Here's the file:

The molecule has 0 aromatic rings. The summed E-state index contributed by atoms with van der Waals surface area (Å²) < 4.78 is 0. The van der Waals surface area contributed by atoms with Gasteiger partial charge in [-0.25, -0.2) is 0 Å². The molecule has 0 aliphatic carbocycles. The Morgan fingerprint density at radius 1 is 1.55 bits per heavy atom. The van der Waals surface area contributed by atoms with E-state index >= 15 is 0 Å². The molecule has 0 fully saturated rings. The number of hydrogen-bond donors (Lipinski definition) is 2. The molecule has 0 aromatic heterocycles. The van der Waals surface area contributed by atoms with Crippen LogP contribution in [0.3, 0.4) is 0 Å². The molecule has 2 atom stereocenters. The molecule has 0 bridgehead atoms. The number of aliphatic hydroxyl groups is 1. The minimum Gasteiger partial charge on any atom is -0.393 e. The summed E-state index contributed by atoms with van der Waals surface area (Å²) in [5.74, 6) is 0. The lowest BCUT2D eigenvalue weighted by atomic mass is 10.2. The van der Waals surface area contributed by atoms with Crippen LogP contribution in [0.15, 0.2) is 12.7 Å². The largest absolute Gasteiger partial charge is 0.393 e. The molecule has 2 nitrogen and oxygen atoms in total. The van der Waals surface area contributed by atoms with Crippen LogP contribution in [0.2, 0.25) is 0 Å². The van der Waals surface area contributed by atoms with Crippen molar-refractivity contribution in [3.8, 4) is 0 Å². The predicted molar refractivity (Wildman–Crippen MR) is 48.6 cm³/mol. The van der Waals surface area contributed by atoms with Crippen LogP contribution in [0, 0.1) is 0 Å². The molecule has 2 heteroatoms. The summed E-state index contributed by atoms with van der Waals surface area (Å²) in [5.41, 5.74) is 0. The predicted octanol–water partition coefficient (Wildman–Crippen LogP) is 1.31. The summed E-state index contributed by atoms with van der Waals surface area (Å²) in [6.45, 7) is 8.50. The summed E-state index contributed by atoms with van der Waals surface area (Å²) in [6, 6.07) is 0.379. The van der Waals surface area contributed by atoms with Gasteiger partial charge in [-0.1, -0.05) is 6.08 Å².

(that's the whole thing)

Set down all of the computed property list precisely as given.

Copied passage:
The molecule has 0 aromatic rings. The summed E-state index contributed by atoms with van der Waals surface area (Å²) < 4.78 is 0. The van der Waals surface area contributed by atoms with Gasteiger partial charge in [-0.25, -0.2) is 0 Å². The molecule has 0 aliphatic carbocycles. The Morgan fingerprint density at radius 1 is 1.55 bits per heavy atom. The van der Waals surface area contributed by atoms with E-state index >= 15 is 0 Å². The molecule has 0 fully saturated rings. The number of hydrogen-bond donors (Lipinski definition) is 2. The molecule has 0 aromatic heterocycles. The van der Waals surface area contributed by atoms with Crippen LogP contribution in [0.3, 0.4) is 0 Å². The molecule has 2 atom stereocenters. The molecule has 0 bridgehead atoms. The number of aliphatic hydroxyl groups is 1. The minimum Gasteiger partial charge on any atom is -0.393 e. The summed E-state index contributed by atoms with van der Waals surface area (Å²) in [5.74, 6) is 0. The lowest BCUT2D eigenvalue weighted by atomic mass is 10.2. The van der Waals surface area contributed by atoms with Crippen LogP contribution in [0.15, 0.2) is 12.7 Å². The largest absolute Gasteiger partial charge is 0.393 e. The molecule has 2 nitrogen and oxygen atoms in total. The van der Waals surface area contributed by atoms with Crippen LogP contribution in [0.2, 0.25) is 0 Å². The van der Waals surface area contributed by atoms with Crippen molar-refractivity contribution in [3.8, 4) is 0 Å². The predicted molar refractivity (Wildman–Crippen MR) is 48.6 cm³/mol. The van der Waals surface area contributed by atoms with Crippen LogP contribution in [0, 0.1) is 0 Å². The molecule has 2 heteroatoms. The summed E-state index contributed by atoms with van der Waals surface area (Å²) in [5.41, 5.74) is 0. The predicted octanol–water partition coefficient (Wildman–Crippen LogP) is 1.31. The summed E-state index contributed by atoms with van der Waals surface area (Å²) in [6.45, 7) is 8.50. The summed E-state index contributed by atoms with van der Waals surface area (Å²) in [6, 6.07) is 0.379. The van der Waals surface area contributed by atoms with Gasteiger partial charge in [-0.1, -0.05) is 6.08 Å².